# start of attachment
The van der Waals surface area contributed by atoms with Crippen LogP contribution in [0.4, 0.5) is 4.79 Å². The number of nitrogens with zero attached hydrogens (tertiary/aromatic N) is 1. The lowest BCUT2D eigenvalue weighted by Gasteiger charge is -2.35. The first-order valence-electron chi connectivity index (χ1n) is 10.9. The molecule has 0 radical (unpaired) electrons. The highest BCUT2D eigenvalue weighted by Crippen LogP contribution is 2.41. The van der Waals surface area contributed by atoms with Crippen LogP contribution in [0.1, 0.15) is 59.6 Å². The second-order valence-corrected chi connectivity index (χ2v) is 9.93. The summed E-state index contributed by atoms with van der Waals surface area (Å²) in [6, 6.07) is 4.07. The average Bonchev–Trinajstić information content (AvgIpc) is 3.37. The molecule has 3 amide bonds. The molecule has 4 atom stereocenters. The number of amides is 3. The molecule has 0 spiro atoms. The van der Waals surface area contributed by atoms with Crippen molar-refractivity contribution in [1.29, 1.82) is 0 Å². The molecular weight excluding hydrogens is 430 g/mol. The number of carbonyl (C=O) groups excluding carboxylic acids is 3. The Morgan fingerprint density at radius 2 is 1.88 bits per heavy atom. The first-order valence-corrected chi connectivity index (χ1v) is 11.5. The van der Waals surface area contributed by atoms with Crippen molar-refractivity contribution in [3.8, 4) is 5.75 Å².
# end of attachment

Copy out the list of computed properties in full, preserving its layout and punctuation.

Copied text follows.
The van der Waals surface area contributed by atoms with Crippen LogP contribution in [0.4, 0.5) is 4.79 Å². The number of nitrogens with zero attached hydrogens (tertiary/aromatic N) is 1. The lowest BCUT2D eigenvalue weighted by Gasteiger charge is -2.35. The first-order valence-electron chi connectivity index (χ1n) is 10.9. The molecule has 0 radical (unpaired) electrons. The highest BCUT2D eigenvalue weighted by Crippen LogP contribution is 2.41. The van der Waals surface area contributed by atoms with Crippen LogP contribution in [0.1, 0.15) is 59.6 Å². The second-order valence-corrected chi connectivity index (χ2v) is 9.93. The summed E-state index contributed by atoms with van der Waals surface area (Å²) in [6, 6.07) is 4.07. The average Bonchev–Trinajstić information content (AvgIpc) is 3.37. The molecule has 3 amide bonds. The molecule has 4 atom stereocenters. The number of amides is 3. The molecule has 0 spiro atoms. The van der Waals surface area contributed by atoms with Crippen molar-refractivity contribution in [1.29, 1.82) is 0 Å². The molecular weight excluding hydrogens is 430 g/mol. The number of carbonyl (C=O) groups excluding carboxylic acids is 3. The Morgan fingerprint density at radius 2 is 1.88 bits per heavy atom. The first-order valence-corrected chi connectivity index (χ1v) is 11.5. The van der Waals surface area contributed by atoms with Crippen molar-refractivity contribution in [3.8, 4) is 5.75 Å².